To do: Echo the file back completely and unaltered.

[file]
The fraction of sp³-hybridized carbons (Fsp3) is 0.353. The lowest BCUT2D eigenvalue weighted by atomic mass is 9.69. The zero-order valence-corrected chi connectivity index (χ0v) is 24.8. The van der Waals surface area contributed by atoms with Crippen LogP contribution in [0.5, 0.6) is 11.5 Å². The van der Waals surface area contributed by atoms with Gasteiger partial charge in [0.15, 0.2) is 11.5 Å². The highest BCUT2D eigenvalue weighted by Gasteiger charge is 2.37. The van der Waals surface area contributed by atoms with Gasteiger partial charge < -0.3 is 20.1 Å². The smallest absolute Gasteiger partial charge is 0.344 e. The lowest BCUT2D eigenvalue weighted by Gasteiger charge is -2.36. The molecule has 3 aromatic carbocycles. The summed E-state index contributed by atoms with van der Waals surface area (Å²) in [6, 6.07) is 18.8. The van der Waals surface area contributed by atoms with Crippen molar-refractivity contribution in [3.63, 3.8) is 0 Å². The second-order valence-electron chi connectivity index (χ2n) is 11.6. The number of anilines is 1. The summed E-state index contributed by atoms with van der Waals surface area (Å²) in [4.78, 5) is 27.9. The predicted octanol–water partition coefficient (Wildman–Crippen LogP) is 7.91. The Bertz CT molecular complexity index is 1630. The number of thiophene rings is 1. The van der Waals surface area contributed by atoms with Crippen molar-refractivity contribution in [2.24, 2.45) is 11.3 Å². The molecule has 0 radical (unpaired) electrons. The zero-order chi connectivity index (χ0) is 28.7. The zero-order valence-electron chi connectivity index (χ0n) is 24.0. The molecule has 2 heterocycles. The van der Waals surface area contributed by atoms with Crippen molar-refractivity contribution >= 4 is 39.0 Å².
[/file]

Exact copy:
The fraction of sp³-hybridized carbons (Fsp3) is 0.353. The lowest BCUT2D eigenvalue weighted by atomic mass is 9.69. The zero-order valence-corrected chi connectivity index (χ0v) is 24.8. The van der Waals surface area contributed by atoms with Crippen LogP contribution in [0.5, 0.6) is 11.5 Å². The van der Waals surface area contributed by atoms with Gasteiger partial charge in [0.15, 0.2) is 11.5 Å². The highest BCUT2D eigenvalue weighted by Gasteiger charge is 2.37. The van der Waals surface area contributed by atoms with Gasteiger partial charge < -0.3 is 20.1 Å². The smallest absolute Gasteiger partial charge is 0.344 e. The lowest BCUT2D eigenvalue weighted by Gasteiger charge is -2.36. The molecule has 3 aromatic carbocycles. The summed E-state index contributed by atoms with van der Waals surface area (Å²) in [6, 6.07) is 18.8. The van der Waals surface area contributed by atoms with Crippen molar-refractivity contribution in [3.63, 3.8) is 0 Å². The second-order valence-electron chi connectivity index (χ2n) is 11.6. The number of anilines is 1. The summed E-state index contributed by atoms with van der Waals surface area (Å²) in [4.78, 5) is 27.9. The predicted octanol–water partition coefficient (Wildman–Crippen LogP) is 7.91. The Bertz CT molecular complexity index is 1630. The number of thiophene rings is 1. The van der Waals surface area contributed by atoms with Crippen molar-refractivity contribution in [2.24, 2.45) is 11.3 Å². The molecule has 0 radical (unpaired) electrons. The zero-order chi connectivity index (χ0) is 28.7. The zero-order valence-electron chi connectivity index (χ0n) is 24.0. The molecule has 2 heterocycles. The van der Waals surface area contributed by atoms with Crippen molar-refractivity contribution >= 4 is 39.0 Å².